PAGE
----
In ordinary least squares, regressing a target vector $y$ against a set of predictors $X$, the hat matrix is computed as

$$H = X (X^tX)^{-1} X^t$$

and the PRESS (predicted residual sum of squares) is calculated by

$$SS_P = \sum_i \left( \frac{e_i}{1-h_{ii}}\right)^2$$

where $e_i$ is the $i$th residual and the $h_{ii}$ are the diagonal elements of the hat matrix.

In ridge regression with penalty coefficient $\lambda$, the hat matrix is modified to be

$$H = X (X^t X + \lambda I)^{-1} X^t$$

Can the PRESS statistic be calculated in the same way, using the modified hat matrix?


2 Answers 2


yes, I use this method a lot for kernel ridge regression, and it is a good way of selecting the ridge parameter (see e.g. this paper [doi,preprint]).

A search for the optimal ridge parameter can be made very efficient if the computations a performed in canonical form (see e.g. this paper), where the model is re-parametersied so that the inverse of a diagonal matrix is required.

  • $\begingroup$ Thanks. In your experience, if you use PRESS to select the ridge parameter, how does your actual prediction error on a test set compare with your measured PRESS on the training set? Presumably (PRESS / n) is an underestimate of the prediction error, but is it reliable in practice? $\endgroup$ Commented Jul 18, 2012 at 13:27
  • 1
    $\begingroup$ PRESS is approximately unbiased, the real problem with it is the variance, which means that there is a lot of variability depending on the particular sample of data on which it is evaluated. This means that if you optimise PRESS in model selection, you can over-fit the model selection criterion and end up with a poor model. However for the type of model I am interested in (kernel learning methods) it is pretty effective and the variance problem doesn't seem to be much worse than other criterion that might be expected to work better. $\endgroup$ Commented Jul 18, 2012 at 13:32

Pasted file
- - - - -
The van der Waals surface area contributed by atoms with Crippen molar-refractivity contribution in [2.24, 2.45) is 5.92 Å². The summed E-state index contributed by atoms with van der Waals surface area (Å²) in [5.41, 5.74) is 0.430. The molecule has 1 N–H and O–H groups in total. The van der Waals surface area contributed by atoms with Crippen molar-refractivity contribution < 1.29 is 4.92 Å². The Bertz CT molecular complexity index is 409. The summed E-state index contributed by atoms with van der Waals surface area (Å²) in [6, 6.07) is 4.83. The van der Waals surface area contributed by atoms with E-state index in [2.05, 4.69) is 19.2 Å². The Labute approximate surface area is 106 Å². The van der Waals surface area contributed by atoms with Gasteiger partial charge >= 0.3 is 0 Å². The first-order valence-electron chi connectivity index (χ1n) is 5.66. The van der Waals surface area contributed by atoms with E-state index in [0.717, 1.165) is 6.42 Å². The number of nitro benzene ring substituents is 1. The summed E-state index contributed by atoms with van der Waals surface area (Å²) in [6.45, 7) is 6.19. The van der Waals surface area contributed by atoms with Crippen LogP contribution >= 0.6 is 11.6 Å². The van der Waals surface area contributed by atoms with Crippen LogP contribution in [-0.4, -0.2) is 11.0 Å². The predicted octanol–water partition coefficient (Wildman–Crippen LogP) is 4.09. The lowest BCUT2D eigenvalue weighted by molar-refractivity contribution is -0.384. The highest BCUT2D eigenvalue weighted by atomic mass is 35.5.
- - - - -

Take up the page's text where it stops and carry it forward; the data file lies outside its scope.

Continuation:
• $\begingroup$ If in doubt, you can always use bagging in addition to ridge regression as a sort of "belt-and-braces" approach to avoiding over-fitting. $\endgroup$ Commented Jul 18, 2012 at 13:33
  • $\begingroup$ Thanks for your help! I was under the impression that bagging didn't give any improvement in linear models, e.g. as claimed in the Wikipedia article? Can you clarify? $\endgroup$ Commented Jul 18, 2012 at 14:27
  • $\begingroup$ no problem. I suspect the Wikipedia article is incorrect, subset selection in linear regression is one of the examples Brieman uses in the original paper on Bagging. It is possible that least-squares linear regression without subset selection is assymptotically unaffected by bagging, but even then I doubt it applies to linear models more generally (such as logistic regression). $\endgroup$ Commented Jul 18, 2012 at 16:03

The following approach can be taken to apply L2 regularisation and get the PRESS statistic. The method uses a data augmentation approach.

Assume you have N samples of Y, and K explanatory variables X1,X2...Xk....XK

  1. Add additional variable X0 that has 1 over the N samples
  2. Augment with K additional samples where:
    • Y value is 0 for each of the K samples
    • X0 value is 0 for each of the K samples
    • Xk value is SQRT(Lambda * N) * [STDEV(Xk) over N samples] if on diagonal, and 0 otherwise
  3. There are now N+K samples and K+1 variables. A normal linear regression can be solved with these inputs.
  4. As this a regression done in one step the PRESS statistic can be calculated as normal.
  5. The Lambda regularisation input has to be decided. Reviewing the PRESS statistic for different inputs of Lambada can help determine a suitable value.

Your Answer

By clicking “Post Your Answer”, you agree to our terms of service and acknowledge you have read our privacy policy.

Not the answer you're looking for? Browse other questions tagged or ask your own question.